All By Himself
Tiger's second major victory of the year leaves no doubt after a blowout at Medinah
Since everybody knows that today's steroid-laced, blood-doped golf ball flies longer and straighter than Tarzan going after a banana, it's wished that the courses set up for the PGA Championship—like Medinah at this year's last major—wouldn't provide greens that hold like a platter of corned-beef hash and putting surfaces that roll with church-lady speed. It annually opens the tournament up to everyone in the phone book and makes life more tedious for the players with real talent, such as Tiger Woods, just to pick a name at random.
It can make Tiger mad, for one thing. Forces him to say, "Oh, it takes birdies this week? I get it."
Medinah No. 3 was a tough track when the U.S. Golf Association prepared it for the Opens of 1949, '75 and '90, when the winners' scores were 286 for Cary Middlecoff, 287 for Lou Graham and 280 for Hale Irwin. Not so this time, even at 7,561 yards. Distance, as we know, has become irrelevant, especially for a guy who can strike a 7-iron 200 yards. Never in a major had you seen so many iron shots grab a chair right next to the pin with hardly a bounce, or so many flat 20-footers meander their way into the cup for birdies and pars. The tipoff that it was going to be a cake week came in the first round when four club pros, of all people, were among the 60 who broke par.
"It wasn't your typical major championship, in the sense that you had to go make a bunch of birdies," Tiger said. "If you've made a bunch of pars and shot even par, you'll just get run over."
In the end, Tiger's winning score of 270 was 18 under par, and he broke 70 all four days, something he'd done only one other time (2000 at St. Andrews) in his 12 pro major victories.
The phone book led the championship through two days. People named Chris Riley and Lucas Glover. The too-small Luke Donald, the overfed Tim Herron, the handsome Swede Henrik Stenson and the alternate Billy Andrade. As anticipated, they disappeared in various ways. Shaun Micheel, the 2003 PGA winner, was the runner-up, five strokes back, despite recent battles with low testosterone, a condition that afflicts millions of Americans and, apparently, the rest of the field.
Where are Tiger's challengers?
Two months after Phil Mickelson was a shot away from winning his third consecutive major, he finished a dozen strokes back at Medinah and looked as if he'd lost a footrace from the ninth hole, which is about as far away from the clubhouse as Gary, Ind.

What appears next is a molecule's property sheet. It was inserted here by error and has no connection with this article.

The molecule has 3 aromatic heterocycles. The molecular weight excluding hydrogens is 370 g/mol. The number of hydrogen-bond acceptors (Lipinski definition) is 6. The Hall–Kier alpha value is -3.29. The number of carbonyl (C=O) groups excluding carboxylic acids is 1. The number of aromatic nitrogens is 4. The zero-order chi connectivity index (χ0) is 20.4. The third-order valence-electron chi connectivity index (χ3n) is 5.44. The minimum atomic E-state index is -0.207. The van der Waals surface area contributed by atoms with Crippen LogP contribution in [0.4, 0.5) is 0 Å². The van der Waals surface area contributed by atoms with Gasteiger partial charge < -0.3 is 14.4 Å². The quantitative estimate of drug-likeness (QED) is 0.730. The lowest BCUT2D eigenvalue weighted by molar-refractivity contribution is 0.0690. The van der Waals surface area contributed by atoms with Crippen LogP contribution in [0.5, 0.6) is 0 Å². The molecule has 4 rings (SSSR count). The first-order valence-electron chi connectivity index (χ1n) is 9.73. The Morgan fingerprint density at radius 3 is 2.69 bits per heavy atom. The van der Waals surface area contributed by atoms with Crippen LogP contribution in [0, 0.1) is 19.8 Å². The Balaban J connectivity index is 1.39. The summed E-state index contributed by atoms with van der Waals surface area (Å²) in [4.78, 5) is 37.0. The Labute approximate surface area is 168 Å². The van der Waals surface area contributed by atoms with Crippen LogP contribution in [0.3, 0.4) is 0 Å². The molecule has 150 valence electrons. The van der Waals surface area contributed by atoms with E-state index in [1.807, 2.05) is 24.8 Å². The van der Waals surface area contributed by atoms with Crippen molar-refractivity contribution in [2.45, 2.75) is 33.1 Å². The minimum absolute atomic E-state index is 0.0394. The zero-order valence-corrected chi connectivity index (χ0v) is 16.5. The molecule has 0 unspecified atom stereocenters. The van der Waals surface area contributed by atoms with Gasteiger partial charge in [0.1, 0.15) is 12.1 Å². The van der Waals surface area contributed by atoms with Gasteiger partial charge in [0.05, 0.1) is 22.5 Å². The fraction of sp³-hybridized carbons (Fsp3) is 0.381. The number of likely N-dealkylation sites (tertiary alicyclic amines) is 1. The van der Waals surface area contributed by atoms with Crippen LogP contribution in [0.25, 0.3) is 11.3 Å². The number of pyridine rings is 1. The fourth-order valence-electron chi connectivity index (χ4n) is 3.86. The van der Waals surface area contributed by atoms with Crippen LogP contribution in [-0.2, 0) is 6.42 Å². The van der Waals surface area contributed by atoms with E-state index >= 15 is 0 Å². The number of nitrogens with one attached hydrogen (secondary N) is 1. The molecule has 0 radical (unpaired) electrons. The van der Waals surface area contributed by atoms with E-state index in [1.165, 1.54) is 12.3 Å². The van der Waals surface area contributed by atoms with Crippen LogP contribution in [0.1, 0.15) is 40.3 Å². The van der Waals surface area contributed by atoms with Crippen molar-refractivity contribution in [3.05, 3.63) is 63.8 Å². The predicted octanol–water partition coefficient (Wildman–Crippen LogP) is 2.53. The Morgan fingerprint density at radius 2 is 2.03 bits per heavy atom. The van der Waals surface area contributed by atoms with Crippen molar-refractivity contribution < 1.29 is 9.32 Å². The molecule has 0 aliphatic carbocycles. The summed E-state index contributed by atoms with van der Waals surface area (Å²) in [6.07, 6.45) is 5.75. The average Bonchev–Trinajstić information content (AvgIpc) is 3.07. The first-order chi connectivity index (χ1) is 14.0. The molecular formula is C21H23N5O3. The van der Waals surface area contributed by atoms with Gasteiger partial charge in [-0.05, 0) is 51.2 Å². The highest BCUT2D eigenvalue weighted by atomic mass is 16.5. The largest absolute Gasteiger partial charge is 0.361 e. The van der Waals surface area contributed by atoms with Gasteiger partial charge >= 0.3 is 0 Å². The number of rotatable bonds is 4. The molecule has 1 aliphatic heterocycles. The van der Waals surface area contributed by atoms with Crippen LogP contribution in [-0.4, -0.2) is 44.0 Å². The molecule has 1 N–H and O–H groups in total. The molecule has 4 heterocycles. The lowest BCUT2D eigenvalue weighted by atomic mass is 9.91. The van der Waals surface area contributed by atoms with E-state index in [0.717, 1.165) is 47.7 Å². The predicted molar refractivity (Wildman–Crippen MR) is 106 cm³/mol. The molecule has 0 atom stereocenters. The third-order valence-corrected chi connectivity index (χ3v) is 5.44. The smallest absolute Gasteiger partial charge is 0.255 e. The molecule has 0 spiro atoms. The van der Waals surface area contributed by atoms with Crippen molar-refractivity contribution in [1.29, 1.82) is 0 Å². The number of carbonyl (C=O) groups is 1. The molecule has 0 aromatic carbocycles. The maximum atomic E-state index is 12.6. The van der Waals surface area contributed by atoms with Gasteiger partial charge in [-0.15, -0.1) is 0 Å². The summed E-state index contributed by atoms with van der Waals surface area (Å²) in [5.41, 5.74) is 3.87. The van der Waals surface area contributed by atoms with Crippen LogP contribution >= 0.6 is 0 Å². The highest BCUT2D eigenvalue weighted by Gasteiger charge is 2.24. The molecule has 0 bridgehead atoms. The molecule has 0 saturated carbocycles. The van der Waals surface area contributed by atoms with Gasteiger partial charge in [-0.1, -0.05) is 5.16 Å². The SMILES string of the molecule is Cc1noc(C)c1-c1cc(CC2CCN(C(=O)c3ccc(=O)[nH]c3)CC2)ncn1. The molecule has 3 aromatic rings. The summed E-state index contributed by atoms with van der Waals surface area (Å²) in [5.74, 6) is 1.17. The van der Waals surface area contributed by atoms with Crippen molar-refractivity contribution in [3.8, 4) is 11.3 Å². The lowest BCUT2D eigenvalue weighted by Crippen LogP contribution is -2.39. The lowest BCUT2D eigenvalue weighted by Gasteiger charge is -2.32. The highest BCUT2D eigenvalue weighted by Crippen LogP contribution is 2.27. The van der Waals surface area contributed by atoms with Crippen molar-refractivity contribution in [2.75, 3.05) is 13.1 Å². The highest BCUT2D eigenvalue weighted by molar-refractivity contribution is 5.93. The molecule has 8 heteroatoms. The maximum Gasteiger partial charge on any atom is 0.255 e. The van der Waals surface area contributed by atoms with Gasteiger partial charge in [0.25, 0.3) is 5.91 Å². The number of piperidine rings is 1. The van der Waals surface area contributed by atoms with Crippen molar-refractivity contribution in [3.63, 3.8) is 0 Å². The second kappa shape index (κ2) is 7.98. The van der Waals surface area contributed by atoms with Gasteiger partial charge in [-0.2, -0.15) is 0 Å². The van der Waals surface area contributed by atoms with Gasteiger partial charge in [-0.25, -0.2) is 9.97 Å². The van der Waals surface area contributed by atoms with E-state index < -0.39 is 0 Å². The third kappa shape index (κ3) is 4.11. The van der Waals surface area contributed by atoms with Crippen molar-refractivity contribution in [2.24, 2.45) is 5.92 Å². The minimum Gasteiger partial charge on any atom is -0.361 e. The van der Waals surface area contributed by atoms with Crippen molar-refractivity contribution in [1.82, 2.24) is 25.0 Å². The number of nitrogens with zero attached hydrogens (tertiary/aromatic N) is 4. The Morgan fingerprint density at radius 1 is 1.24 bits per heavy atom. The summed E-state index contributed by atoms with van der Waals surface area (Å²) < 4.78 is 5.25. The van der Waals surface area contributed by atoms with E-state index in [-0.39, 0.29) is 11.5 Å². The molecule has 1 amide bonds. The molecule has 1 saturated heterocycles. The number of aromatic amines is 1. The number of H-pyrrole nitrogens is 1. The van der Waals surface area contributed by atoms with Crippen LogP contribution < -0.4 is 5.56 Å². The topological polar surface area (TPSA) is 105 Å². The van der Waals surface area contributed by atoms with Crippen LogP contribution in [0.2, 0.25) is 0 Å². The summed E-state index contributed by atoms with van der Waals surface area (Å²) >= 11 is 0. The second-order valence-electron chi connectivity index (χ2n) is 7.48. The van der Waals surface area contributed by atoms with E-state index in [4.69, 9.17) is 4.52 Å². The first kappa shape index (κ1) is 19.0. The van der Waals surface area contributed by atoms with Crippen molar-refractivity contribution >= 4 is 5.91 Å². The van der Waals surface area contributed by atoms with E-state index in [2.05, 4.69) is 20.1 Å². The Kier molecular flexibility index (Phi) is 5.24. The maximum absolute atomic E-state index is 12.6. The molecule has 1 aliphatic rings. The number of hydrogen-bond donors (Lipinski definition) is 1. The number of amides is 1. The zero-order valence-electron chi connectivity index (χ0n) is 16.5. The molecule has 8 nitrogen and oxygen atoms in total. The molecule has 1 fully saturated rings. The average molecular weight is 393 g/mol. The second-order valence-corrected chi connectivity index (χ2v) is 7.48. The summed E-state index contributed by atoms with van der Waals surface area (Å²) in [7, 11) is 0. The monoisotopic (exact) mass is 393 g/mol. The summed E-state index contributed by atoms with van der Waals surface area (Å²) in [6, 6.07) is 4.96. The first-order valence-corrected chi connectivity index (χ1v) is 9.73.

Ernie Els did no better, and Retief Goosen would have needed four strokes a day to match Tiger. Vijay Singh didn't even make the cut.
It wasn't just the rest of the Big Five who couldn't get it done. Sergio Garcia finished second to Tiger in the 1999 PGA at Medinah at age 19, but seven years later, he's still teasing us. Sergio looked whipped despite sharing third with Adam Scott and Donald. It turned out the toughest test Tiger had all week was at the final press conference when a guy from China quizzed him about the number of autographs he gives.
The night of his victory, Tiger flew to Houston to pick up a running mate for his border collie, Taz. The new addition's a cross between a Lab and a poodle and goes by the name Yogi, even though this tournament was over before it was over.
Meanwhile, U.S. Ryder Cup captain Tom Lehman was looking for a few good men to stand up and qualify for the team, but by Sunday afternoon it looked as if everyone was diving for seats in musical chairs. Davis Love III had made the last six teams and was seven under coming to the 17th hole in the first round before making a triple-bogey 6. Davis' final-round 76 made Lehman look the other way for his captain's picks, Stewart Cink and Scott Verplank. So, Team America includes Ryder Cup rookies Vaughn Taylor, J.J. Henry, Zach Johnson and Brett Wetterich. Imagine Ben Hogan announcing this group and starting to snicker at the part, "Ladies and gentlemen, the United States Ryder Cup team: The finest golfers in the world."